This book is an alert and warning to heed the call for an expansion of nuclear electric power to stave off future shortages of fuels for the propulsion of cars, trucks, trains, aircraft, and ships. By the most optimistic estimates, at present rates reasonably accessible oil and gas reserves will be depleted in 40 years, if consumption continues to increase at current levels. Oil retrieval rates have already been declining since the mid-1990's. Unless preventive measures are taken immediately, steadily increasing oil shortages will reach a crescendo by 2030, triggering a total collapse of our present oil-dependent way-of-life. New propulsion systems must be developed which can use synthetic fuels (hydrogen, ammonia, hydrazine, etc) obtainable from air and water via nuclear (or coal) heat or electricity. Uranium and thorium can provide the prime energy needed for massive production of these synfuels for more than 1500 years, and coal for approximately 150 years. However coal should be...

Policies to Address Hot

Tiate this initial allocation so that fewer emission rights are assigned. One way would be to request that Russia and the Ukraine agree to reduction targets instead of the present stabilization targets. Another way would be to choose a base year other than 1990 (e.g. 1995) in which most of the emission reductions from the economic collapse would be discounted. However, both ways seem politically infeasible. Renegotiating the initial allocations of Russia and the Ukraine probably would initiate a process of renegotiating all Kyoto targets, putting the greatest achievement of Kyoto the move toward quantitative targets at risk. Short of renegotiating Kyoto targets, there are three ways to respond to the problem of hot air restrict the sale, restrict demand, or collectively buy out hot air emissions. Each solution has severe shortcomings.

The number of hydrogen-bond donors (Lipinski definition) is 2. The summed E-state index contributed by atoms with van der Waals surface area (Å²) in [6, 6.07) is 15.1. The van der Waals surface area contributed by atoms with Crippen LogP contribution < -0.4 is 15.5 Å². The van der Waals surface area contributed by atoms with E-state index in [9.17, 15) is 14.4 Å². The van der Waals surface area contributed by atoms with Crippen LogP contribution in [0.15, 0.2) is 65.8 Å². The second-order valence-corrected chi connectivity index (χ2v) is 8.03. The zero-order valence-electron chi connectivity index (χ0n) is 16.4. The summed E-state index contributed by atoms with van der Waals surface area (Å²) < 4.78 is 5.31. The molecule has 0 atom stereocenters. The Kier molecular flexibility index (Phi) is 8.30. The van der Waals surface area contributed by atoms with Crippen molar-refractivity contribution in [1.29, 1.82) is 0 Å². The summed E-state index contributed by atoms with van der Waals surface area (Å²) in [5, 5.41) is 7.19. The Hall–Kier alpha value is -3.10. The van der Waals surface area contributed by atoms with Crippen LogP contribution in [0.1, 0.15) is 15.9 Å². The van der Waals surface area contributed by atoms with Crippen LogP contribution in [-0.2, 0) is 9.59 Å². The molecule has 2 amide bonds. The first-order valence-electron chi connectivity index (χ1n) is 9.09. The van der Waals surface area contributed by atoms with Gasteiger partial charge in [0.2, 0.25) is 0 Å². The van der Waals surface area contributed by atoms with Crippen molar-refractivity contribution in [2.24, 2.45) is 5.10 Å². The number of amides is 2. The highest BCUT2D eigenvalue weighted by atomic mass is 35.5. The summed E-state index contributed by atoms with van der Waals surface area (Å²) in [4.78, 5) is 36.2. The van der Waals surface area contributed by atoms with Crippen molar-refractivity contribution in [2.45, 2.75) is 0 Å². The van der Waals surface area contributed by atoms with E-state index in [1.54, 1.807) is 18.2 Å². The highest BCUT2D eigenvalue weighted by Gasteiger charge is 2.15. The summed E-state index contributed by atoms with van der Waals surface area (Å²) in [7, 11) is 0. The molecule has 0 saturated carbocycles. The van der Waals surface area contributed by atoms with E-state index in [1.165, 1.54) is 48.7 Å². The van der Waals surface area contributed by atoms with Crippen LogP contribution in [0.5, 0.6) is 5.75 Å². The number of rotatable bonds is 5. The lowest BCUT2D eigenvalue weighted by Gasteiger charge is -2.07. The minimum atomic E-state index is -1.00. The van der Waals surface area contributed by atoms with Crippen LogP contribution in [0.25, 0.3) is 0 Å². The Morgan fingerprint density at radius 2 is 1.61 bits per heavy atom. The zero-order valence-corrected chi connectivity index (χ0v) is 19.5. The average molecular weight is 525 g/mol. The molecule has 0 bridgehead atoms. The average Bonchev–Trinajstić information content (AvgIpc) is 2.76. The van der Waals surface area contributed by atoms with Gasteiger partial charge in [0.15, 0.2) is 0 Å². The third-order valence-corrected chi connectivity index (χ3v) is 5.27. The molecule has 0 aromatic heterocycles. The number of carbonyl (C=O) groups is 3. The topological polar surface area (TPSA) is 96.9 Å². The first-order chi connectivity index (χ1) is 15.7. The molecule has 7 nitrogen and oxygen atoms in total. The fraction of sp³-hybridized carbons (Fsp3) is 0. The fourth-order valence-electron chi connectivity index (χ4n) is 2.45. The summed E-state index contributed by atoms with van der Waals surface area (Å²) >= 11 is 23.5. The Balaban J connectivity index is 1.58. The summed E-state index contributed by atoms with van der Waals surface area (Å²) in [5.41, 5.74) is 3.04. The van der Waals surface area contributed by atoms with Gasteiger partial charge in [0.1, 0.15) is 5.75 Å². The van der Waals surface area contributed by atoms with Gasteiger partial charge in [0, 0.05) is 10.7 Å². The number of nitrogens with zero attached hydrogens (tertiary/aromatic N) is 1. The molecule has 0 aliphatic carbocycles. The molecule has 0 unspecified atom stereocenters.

An overview of the GCubed multicountry model

Intertemporal general equilibrium model. It combines the approach taken in the earlier research of McKibbin and Sachs (1991) in the McKibbin-Sachs Global model (MSG model) with the disaggregated, econometrically-estimated, intertemporal general equilibrium model of the US economy by Jorgenson and Wilcoxen (1990).

The end of abundant and cheap oil

The financial crisis of autumn 2008 provoked a new sharp drop in price. Due to these very rapid oscillations, the price of oil tends to become unpredictable in the short term. In the longer term, it appears that the era of cheap and abundant oil is finished and that a general trend towards increasing prices should be observed in the future.

The Case for Adaptive Decision Strategies

Considering strategy as an evolutionary process can also significantly affect the types of actions we consider and the criteria we use to judge those actions. For instance, a key question in the design of adaptive-decision strategies is the information to which decision-makers ought to pay attention. For example, the US Federal Reserve follows an adaptive-decision strategy as it periodically adjusts interest rates to regulate the growth of the US economy. Much attention is paid to the information and indicators the Fed governors use to make their decisions and, when the Fed chairman makes comments that additional information will be deemed important, the markets can react strongly. In fact, sometimes indicators alone can be a large step towards the solution. One of the most striking examples was the US EPA's policy of requiring companies to publish their toxic-release inventories. This communication of information itself reduced emissions, without any other regulation, because...